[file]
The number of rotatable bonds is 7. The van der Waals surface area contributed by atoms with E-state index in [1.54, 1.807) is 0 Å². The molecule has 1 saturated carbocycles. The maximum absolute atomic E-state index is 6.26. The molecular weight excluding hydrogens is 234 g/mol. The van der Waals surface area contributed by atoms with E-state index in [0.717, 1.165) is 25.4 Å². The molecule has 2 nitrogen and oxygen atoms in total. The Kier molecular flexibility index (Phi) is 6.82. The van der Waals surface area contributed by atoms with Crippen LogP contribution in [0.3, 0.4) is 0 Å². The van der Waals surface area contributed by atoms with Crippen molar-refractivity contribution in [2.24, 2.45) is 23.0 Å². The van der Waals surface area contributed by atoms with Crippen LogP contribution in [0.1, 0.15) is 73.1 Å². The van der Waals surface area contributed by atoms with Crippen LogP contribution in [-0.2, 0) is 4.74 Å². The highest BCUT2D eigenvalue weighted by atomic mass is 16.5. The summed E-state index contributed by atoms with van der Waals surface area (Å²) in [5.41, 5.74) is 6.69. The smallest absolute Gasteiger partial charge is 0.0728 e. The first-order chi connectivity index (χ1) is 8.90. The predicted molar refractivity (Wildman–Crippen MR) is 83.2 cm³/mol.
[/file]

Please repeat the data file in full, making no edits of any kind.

The number of rotatable bonds is 7. The van der Waals surface area contributed by atoms with E-state index in [1.54, 1.807) is 0 Å². The molecule has 1 saturated carbocycles. The maximum absolute atomic E-state index is 6.26. The molecular weight excluding hydrogens is 234 g/mol. The van der Waals surface area contributed by atoms with E-state index in [0.717, 1.165) is 25.4 Å². The molecule has 2 nitrogen and oxygen atoms in total. The Kier molecular flexibility index (Phi) is 6.82. The van der Waals surface area contributed by atoms with Crippen LogP contribution in [0.3, 0.4) is 0 Å². The van der Waals surface area contributed by atoms with Crippen molar-refractivity contribution in [2.24, 2.45) is 23.0 Å². The van der Waals surface area contributed by atoms with Crippen LogP contribution in [0.1, 0.15) is 73.1 Å². The van der Waals surface area contributed by atoms with Crippen LogP contribution in [-0.2, 0) is 4.74 Å². The highest BCUT2D eigenvalue weighted by atomic mass is 16.5. The summed E-state index contributed by atoms with van der Waals surface area (Å²) in [5.41, 5.74) is 6.69. The smallest absolute Gasteiger partial charge is 0.0728 e. The first-order chi connectivity index (χ1) is 8.90. The predicted molar refractivity (Wildman–Crippen MR) is 83.2 cm³/mol.